In a previous blogpost, I’ve written how to combine Gnirehtet & proxychains in order to intercept traffic from mobile apps over adb while on a VPN. After some time, the setup seemed to be somewhat buggy and slow. A contact of @FSDominguez suggested to look into port forwarding. I’d like to present a revised adb reverse tethering MITM setup.
Traditionally, to inspect traffic for Android apps, the mobile phone and the security analyst’s PC are connected to the same Wi-Fi hotspot. The proxy settings on the mobile phone are configured to point to the analyst’s PC. Typically, an intercepting software such as Burp Suite Pro is configured on the PC to listen on all incoming connections.
In Android land, it is possible to protect specific components (ex: activities) from being screenshotted. This is achieved by adding the
FLAG_SECURE flag on the desired component:
Certain mobile app pentests are done on a recurrent basis (Agile security). Some of these pentests have common repeating tasks. Since repetition is boring, we want to automate as much as possible.
While doing some security research on the Android operating system, I stumbled upon the following blackhat presentation. It turns out that Android has a unique inter-process communication (IPC) mechanism. Although the internal workings of this mechanism is quite complex, it is abstracted away for Android app developers. The gist of the story is that Android uses Binder for inter-process communications and that it might be a good place for malware to eavesdrop for sensitive information.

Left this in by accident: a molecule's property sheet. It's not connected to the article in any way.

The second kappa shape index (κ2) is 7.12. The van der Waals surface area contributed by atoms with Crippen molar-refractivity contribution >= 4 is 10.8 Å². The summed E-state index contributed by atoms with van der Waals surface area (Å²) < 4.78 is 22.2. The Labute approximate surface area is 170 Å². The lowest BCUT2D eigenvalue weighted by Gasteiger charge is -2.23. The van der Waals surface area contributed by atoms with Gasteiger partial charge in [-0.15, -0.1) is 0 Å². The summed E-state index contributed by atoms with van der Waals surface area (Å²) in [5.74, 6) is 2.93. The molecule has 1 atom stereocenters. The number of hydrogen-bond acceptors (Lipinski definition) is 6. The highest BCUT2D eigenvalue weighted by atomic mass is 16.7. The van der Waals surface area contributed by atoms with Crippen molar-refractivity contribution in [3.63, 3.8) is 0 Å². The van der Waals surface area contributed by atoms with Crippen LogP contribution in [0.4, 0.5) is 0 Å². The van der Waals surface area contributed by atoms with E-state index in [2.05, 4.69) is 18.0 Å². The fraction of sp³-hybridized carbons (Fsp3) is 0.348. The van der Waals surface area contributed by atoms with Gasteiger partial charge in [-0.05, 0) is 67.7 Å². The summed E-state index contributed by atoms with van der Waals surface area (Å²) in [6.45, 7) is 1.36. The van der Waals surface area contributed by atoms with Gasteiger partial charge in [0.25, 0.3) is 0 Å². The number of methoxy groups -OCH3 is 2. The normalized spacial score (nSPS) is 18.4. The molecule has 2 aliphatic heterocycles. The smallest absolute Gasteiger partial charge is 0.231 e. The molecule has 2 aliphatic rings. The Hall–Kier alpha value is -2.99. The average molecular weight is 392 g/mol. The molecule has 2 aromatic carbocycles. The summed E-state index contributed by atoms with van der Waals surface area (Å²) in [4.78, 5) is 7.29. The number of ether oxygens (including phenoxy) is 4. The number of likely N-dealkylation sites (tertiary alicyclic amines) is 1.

One of my favorite tools for Android app security assessments is frida. Frida is a cross platform dynamic instrumentation tool that can help with dynamic analysis of apps and bypass security mechanisms implemented in these apps. The community behind Frida is also extremely active and supportive. Sometimes a few releases are pushed per week with a ton of improvements and bug fixes!
From small note taking apps to critical financial apps, mobile apps are augmenting our daily lives. The presence of mobile apps is undeniably increasing and so is the demand for mobile app security.
Modern regex engines have some powerful features which are not used quite often. Maybe because regexes are considered cryptic and hard to begin with? In this blogpost I want to document a few of my favourite tricks.
For the past years I was very hesitant about my future career choices. Originally, I’m a developer but I liked security and hacking a lot. I was doing all kinds of CTFs in my spare time. For my bachelor degree I had to do a final project (thesis) and thought it might be the best moment to shift into the (professional) security world. I finished my internship at Securify and was offered a job/traineeship. I’ve learned a lot in the last year and I would like to share some tips. The following tips are in no particular order and might even be applied to some other disciplines.
Subroutines and recursion are powerful expressions that are sometimes ignored or forgotten. Maybe because the number of languages that support it are relatively scarce? If you’re using PCRE, PHP which uses PCRE under the hood, Perl or Python with the
regex module then keep reading!